Survey finds that structural barriers make extended crop rotations difficult to adopt
AMES, Iowa – The practice of adding small grains or forage crops to corn and soybean rotations has great potential to balance production and environmental goals, but adoption of these practices in Iowa and across the Midwest is low.
A recent research article published in the "Journal of Agricultural and Environmental Letters" by members of Iowa State University’s departments of sociology and agronomy examined farmer perspectives on the potential benefits and barriers related to extended rotations.
“Before the widespread use of internal combustion engine tractors and synthetic fertilizers and pesticides, extended rotations were key to soil fertility and pest control,” said J. Arbuckle, professor of rural sociology and extension sociologist at Iowa State. “While the shift to a fossil-fuel based system of cultivation, fertility and pest control reduced labor needs, over time it has also resulted in unintended consequences such as contaminated water bodies, pesticide resistance, greenhouse gas emissions and degraded soils. Use of extended rotations could help to reverse some of those harms.”
The survey was conducted because little is known about farmers’ perspectives on extended rotations. Lead author David Weisberger, now a Ph.D. student in weed science at the University of Georgia, explained, “My master's thesis research in agronomy at Iowa State University explored farmers’ views on the benefits of and barriers to use of extended rotations. I conducted interviews and focus groups with Iowa farmers who were using small grains in extended rotations. Insights from those interactions informed the design of survey questions for the statewide Farm Poll.”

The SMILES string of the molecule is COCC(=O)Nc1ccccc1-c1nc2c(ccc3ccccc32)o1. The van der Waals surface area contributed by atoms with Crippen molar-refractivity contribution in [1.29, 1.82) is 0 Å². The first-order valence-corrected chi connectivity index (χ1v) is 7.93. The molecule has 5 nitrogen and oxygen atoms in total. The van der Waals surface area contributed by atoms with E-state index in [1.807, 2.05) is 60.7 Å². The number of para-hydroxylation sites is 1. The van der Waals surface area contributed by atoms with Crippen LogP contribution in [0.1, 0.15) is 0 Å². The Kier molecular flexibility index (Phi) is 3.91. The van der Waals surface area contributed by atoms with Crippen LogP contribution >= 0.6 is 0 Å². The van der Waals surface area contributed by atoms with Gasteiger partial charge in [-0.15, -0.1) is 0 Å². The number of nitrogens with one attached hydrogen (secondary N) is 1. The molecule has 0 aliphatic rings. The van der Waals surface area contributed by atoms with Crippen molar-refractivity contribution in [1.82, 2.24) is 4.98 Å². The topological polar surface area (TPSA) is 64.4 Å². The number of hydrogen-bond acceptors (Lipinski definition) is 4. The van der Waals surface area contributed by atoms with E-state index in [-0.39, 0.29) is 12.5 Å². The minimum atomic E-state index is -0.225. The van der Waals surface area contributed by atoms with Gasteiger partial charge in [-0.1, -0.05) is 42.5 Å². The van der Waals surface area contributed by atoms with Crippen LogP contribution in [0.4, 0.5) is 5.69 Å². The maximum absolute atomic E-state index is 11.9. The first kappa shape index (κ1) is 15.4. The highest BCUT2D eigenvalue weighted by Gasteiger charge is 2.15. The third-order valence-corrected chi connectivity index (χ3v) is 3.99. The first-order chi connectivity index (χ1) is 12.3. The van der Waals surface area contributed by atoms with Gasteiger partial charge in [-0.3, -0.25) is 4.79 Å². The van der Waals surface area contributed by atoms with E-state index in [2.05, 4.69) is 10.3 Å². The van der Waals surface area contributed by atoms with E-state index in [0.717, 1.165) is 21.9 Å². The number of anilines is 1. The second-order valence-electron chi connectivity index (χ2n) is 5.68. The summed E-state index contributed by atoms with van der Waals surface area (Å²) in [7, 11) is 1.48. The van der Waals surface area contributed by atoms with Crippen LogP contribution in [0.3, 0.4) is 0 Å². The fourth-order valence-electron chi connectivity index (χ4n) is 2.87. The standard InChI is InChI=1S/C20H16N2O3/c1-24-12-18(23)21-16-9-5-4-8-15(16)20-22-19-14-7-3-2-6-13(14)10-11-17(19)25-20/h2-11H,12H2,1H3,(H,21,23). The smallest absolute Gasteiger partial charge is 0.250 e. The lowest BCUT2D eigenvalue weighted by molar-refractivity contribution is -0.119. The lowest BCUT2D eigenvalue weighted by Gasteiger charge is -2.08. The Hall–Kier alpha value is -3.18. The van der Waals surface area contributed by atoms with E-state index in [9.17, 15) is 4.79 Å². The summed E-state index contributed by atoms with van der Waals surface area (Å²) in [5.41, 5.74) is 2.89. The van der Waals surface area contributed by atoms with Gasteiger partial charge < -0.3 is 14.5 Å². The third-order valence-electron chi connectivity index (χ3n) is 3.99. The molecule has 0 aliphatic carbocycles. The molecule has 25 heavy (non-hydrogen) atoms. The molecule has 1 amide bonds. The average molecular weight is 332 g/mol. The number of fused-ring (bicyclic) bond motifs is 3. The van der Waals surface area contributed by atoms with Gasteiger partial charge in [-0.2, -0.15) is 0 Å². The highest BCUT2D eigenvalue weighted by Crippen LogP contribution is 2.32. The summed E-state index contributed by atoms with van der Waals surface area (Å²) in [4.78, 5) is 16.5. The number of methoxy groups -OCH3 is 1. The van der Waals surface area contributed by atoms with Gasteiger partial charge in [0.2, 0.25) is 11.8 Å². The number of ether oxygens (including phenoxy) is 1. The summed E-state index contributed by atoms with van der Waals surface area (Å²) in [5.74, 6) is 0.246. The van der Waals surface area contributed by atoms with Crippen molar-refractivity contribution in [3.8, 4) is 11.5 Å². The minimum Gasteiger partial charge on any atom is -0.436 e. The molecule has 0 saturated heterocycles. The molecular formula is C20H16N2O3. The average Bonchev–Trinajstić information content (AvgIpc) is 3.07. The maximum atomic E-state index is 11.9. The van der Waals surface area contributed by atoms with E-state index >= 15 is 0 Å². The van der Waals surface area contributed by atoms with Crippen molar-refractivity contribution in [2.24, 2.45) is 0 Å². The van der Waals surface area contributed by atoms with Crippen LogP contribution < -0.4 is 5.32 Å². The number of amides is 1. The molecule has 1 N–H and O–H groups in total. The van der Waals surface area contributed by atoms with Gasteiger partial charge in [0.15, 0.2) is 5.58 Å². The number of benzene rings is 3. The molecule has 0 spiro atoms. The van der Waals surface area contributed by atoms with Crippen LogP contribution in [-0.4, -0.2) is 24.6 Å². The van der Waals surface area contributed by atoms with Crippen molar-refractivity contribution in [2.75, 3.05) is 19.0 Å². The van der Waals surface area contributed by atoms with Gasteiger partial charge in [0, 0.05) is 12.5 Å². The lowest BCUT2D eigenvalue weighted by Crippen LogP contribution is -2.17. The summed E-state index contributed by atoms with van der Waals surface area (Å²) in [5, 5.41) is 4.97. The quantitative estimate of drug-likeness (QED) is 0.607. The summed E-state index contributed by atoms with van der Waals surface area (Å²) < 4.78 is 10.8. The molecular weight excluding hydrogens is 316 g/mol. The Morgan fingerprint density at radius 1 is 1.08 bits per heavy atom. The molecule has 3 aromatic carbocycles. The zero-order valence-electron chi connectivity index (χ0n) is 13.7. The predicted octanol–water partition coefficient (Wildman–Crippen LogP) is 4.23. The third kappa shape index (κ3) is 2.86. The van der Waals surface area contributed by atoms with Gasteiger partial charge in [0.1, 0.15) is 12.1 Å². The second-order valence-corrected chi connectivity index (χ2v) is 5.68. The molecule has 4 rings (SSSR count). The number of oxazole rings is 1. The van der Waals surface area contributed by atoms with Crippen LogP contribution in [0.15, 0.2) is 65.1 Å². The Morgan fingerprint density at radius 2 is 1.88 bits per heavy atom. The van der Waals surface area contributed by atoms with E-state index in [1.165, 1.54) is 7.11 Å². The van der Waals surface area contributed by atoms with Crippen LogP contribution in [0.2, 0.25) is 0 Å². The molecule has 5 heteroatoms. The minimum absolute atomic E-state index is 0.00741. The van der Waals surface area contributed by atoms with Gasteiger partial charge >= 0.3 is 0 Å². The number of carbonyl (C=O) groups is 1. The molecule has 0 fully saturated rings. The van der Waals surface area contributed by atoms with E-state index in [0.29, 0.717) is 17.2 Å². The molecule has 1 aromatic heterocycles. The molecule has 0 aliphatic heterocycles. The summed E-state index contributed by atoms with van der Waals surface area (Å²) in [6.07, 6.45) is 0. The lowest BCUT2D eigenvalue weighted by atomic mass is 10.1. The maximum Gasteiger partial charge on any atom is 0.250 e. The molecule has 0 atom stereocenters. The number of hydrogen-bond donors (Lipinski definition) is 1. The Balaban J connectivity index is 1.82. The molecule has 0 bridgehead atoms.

The use of extended rotations, especially those that incorporate small grains and forages, can have major positive agronomic and environmental impacts.
“On the agronomic side, they lead to increased soil organic matter, healthier microbial communities, greater water holding capacity, and promote other indicators of soil health, and, ultimately, crop yields, while also reducing weed, pest, and disease prevalence,” said co-author Marshal McDaniel, assistant professor of agronomy at Iowa State. “The environmental benefits are also important; for example, extended rotations can improve water quality by reducing nutrient loss to waterways.”
Barriers to use
The results of the survey showed that farmers are well aware of the many potential benefits of extended rotations, but they see major barriers to widespread use.
“Almost all farmers surveyed understand that extended rotations can improve soil health while reducing the need for inputs such as fertilizers and pesticides,” noted co-author Matt Liebman, professor of agronomy at Iowa State. “That said, they also recognize that there are major barriers to their use, such as lack of markets, lagging research on small grains and forages breeding, and a shortage of technical know-how among agricultural retailers and other crop advisers.”
The authors explained that barriers such as lack of markets and small grain handling infrastructure are considered to be structural barriers that cannot be easily addressed by individual farmers.
“Some of the big challenges that we face in agriculture – soil and water degradation and pesticide resistance, for example – can be addressed through resilience-enhancing extended rotations,” Arbuckle said. “However, efforts to promote extended rotations with small grains and forages will likely require supportive changes in agri-food policies, programs and ultimately markets.”
For more information, Arbuckle can be reached at 515-294-1497 or email@example.com.